[dropcap3]A[/dropcap3]n email from Mary brought a smile to my face. In her message she shared how her new, post-college life was going. Though life was providing her with challenges, her email communicated a sense of strength and triumph over obstacles that a year before would have left her paralyzed by fear. When Mary first came to the Oasis Counseling Center as a senior, she was suffering from severe anxiety and panic attacks. Determined to get this problem corrected before she emerged from the relative shelter of university life, Mary decided to use PBU’s counseling services to address the fears that she knew were keeping her from living out life in a manner that God had intended. She worked hard at learning the meaning behind the things which frightened her and kept her from living more effectively. Over time, she was able to see how early life experiences had caused her to see God, the world, and others through lenses which sin had tainted, throwing off her perception in subtle, yet significant ways. This work allowed her to get to a place where she was able to exchange unhealthy coping methods to her fears for healthy, mature, more biblically responsible methods of handling fear.
Though just one student, Mary is fairly representative of the nature of the counseling work that we do in Oasis. As in most university settings, the student body is comprised of young, healthy, bright individuals. They make up a community of believers who are, together, learning about the rigors of adulthood and the trials they will face throughout their lives. University students are resourceful, creative, and often willing to try new ways of handling challenges. But their energy and cognitive ability does not mean that they will escape life’s problems. More likely, they will begin to see as they emerge into adulthood that, though life had always had its challenges, they never had to withstand the brunt of the storm. In fact, many of the students who find their way to our office are a bit surprised that they are at a place where they need to ask for help. Though they know that Christian counseling provides help, direction, and guidance that are biblically centered, many are surprised to find that they arrived at the place where they themselves need assistance.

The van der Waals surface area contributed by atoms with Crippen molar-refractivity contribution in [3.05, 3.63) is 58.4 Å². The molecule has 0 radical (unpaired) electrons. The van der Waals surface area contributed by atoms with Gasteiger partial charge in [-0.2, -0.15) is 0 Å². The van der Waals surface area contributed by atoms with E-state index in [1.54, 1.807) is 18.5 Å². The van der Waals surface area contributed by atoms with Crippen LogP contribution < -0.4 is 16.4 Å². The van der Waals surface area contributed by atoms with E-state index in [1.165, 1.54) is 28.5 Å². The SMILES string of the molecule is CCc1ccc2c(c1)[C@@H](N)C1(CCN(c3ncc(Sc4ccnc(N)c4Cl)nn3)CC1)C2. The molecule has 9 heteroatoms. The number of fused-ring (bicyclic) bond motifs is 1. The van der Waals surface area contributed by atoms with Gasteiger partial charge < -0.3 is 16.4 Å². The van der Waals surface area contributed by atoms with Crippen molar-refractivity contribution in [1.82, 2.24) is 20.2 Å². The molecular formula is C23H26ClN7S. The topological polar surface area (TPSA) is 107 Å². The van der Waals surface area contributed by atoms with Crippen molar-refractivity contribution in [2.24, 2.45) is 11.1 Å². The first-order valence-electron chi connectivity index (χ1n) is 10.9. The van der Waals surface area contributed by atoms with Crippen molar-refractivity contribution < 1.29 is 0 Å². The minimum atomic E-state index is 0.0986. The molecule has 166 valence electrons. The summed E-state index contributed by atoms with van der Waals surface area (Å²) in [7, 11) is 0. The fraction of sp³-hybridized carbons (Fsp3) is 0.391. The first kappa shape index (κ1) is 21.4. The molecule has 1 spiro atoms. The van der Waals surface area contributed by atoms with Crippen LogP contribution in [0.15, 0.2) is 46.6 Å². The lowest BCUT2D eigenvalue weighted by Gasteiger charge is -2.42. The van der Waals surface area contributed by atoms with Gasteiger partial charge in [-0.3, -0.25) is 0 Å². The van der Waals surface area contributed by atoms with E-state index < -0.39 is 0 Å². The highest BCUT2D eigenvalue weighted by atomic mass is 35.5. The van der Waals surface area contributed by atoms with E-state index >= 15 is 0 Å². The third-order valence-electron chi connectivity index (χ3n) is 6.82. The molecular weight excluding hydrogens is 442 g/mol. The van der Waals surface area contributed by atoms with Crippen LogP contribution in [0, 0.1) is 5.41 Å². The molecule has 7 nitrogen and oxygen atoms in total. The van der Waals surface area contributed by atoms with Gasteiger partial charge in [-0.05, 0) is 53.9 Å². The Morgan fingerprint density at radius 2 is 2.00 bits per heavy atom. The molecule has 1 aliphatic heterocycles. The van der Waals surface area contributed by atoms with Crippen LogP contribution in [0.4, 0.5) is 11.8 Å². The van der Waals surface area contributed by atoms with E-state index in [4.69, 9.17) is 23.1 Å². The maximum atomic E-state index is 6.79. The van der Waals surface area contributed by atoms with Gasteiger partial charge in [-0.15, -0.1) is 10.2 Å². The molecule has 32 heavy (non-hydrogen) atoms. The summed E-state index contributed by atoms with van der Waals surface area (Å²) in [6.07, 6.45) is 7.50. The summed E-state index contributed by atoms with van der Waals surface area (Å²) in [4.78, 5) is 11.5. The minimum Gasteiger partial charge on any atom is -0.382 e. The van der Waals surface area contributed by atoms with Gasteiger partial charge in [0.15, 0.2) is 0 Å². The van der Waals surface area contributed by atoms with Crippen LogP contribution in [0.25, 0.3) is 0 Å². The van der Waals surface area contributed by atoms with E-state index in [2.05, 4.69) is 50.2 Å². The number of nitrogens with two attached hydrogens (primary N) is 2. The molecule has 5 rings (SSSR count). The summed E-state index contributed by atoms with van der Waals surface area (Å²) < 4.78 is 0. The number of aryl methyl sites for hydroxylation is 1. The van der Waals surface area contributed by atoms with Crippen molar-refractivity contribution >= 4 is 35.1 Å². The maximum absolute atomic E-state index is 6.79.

The staff of the Oasis Counseling Center at Philadelphia Biblical University walk closely with students who need a bit more care than they normally would to make it through the storm that they find themselves in. We see ourselves as guides along life’s journey who will assist someone who is lost, hurting, or stuck on their path. As counselors, our job is to come alongside them, get to know them where they are and what has gotten them to where they are. In some respects, we “get lost” with them to better understand how they have gotten “stuck.” We then help them take the steps necessary to navigate to a place where they can continue their journey without our assistance.
God tells us, throughout Scripture, that there will be struggles in the Christian life. The Bible is full of examples, real and metaphorical, of how hard life’s circumstances can be and their impact upon our mental, spiritual, emotional, and physical health. Whether reading of Elijah’s fear and exhaustion, of David’s laments of abandonment, or Christ’s apprehension of impending suffering, the Bible is able to help us understand how life’s challenges and circumstances conspire to undo us. The examples also show us God’s sovereignty in those situations, and how He uses trials to strengthen and teach us. While Mary’s life circumstances are not unique by any means, the personal impact cannot be minimized. The events that had occurred upon her life’s journey helped her to see that she is indeed fragile and vulnerable (as we all are!) Yet her pain and fear kept her from being able to see beyond her wounds and to a God who has promised to provide her with healing and restoration, both in a limited way in this world, and in a perfect and completed sense in the world to come. God’s words through the prophet Isaiah concerning the work of Christ in both His first and ultimately Second Advent show us this promise.
The Spirit of the Lord GOD is upon me,
Because the LORD has anointed me
To bring good news to the poor;
He has sent me to bind up the brokenhearted,
To proclaim liberty to the captives,
And the opening of the prison to those who are bound;
To proclaim the year of the LORD’s favor,
And the day of vengeance of our God;
To comfort all who mourn;
To grant to those who mourn in Zion—
To give them a beautiful headdress instead of ashes,
The oil of gladness instead of mourning,
The garment of praise instead of a faint spirit;
That they may be called oaks of righteousness,
The planting of the LORD, that he may be glorified.
–Isaiah 61:1-3 (ESV)